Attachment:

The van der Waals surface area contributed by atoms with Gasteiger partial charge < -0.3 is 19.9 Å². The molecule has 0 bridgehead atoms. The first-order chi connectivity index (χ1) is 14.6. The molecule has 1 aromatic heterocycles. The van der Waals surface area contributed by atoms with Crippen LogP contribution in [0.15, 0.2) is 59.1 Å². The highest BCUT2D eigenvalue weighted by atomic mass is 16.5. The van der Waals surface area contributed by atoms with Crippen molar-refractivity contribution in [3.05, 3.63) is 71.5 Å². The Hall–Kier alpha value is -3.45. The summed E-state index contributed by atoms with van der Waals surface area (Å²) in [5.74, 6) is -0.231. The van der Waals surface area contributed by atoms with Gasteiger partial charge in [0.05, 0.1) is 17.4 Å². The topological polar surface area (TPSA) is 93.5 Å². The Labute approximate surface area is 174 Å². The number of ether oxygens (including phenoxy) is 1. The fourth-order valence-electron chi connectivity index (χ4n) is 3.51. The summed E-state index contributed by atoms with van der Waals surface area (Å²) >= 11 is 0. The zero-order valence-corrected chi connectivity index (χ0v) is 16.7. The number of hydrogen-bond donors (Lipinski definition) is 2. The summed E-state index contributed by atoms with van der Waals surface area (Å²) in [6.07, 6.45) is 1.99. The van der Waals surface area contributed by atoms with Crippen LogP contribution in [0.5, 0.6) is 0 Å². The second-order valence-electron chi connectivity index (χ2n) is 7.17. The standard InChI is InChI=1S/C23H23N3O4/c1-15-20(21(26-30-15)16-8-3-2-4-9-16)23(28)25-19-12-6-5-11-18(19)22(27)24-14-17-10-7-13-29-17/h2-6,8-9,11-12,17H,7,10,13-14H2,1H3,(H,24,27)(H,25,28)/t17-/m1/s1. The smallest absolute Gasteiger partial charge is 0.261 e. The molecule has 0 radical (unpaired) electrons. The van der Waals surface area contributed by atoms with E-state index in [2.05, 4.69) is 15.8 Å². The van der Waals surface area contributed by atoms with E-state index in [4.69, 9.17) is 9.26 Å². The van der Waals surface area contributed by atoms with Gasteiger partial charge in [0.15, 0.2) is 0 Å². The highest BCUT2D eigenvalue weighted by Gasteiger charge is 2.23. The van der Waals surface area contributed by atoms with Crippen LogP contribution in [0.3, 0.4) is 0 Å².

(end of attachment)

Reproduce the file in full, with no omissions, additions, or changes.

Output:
The van der Waals surface area contributed by atoms with Gasteiger partial charge < -0.3 is 19.9 Å². The molecule has 0 bridgehead atoms. The first-order chi connectivity index (χ1) is 14.6. The molecule has 1 aromatic heterocycles. The van der Waals surface area contributed by atoms with Crippen LogP contribution in [0.15, 0.2) is 59.1 Å². The highest BCUT2D eigenvalue weighted by atomic mass is 16.5. The van der Waals surface area contributed by atoms with Crippen molar-refractivity contribution in [3.05, 3.63) is 71.5 Å². The Hall–Kier alpha value is -3.45. The summed E-state index contributed by atoms with van der Waals surface area (Å²) in [5.74, 6) is -0.231. The van der Waals surface area contributed by atoms with Gasteiger partial charge in [0.05, 0.1) is 17.4 Å². The topological polar surface area (TPSA) is 93.5 Å². The Labute approximate surface area is 174 Å². The number of ether oxygens (including phenoxy) is 1. The fourth-order valence-electron chi connectivity index (χ4n) is 3.51. The summed E-state index contributed by atoms with van der Waals surface area (Å²) >= 11 is 0. The zero-order valence-corrected chi connectivity index (χ0v) is 16.7. The number of hydrogen-bond donors (Lipinski definition) is 2. The summed E-state index contributed by atoms with van der Waals surface area (Å²) in [6.07, 6.45) is 1.99. The van der Waals surface area contributed by atoms with Crippen LogP contribution in [0.5, 0.6) is 0 Å². The second-order valence-electron chi connectivity index (χ2n) is 7.17. The standard InChI is InChI=1S/C23H23N3O4/c1-15-20(21(26-30-15)16-8-3-2-4-9-16)23(28)25-19-12-6-5-11-18(19)22(27)24-14-17-10-7-13-29-17/h2-6,8-9,11-12,17H,7,10,13-14H2,1H3,(H,24,27)(H,25,28)/t17-/m1/s1. The smallest absolute Gasteiger partial charge is 0.261 e. The molecule has 0 radical (unpaired) electrons. The van der Waals surface area contributed by atoms with E-state index in [2.05, 4.69) is 15.8 Å². The van der Waals surface area contributed by atoms with E-state index in [4.69, 9.17) is 9.26 Å². The van der Waals surface area contributed by atoms with Gasteiger partial charge in [0.15, 0.2) is 0 Å². The highest BCUT2D eigenvalue weighted by Gasteiger charge is 2.23. The van der Waals surface area contributed by atoms with Crippen LogP contribution in [0.3, 0.4) is 0 Å².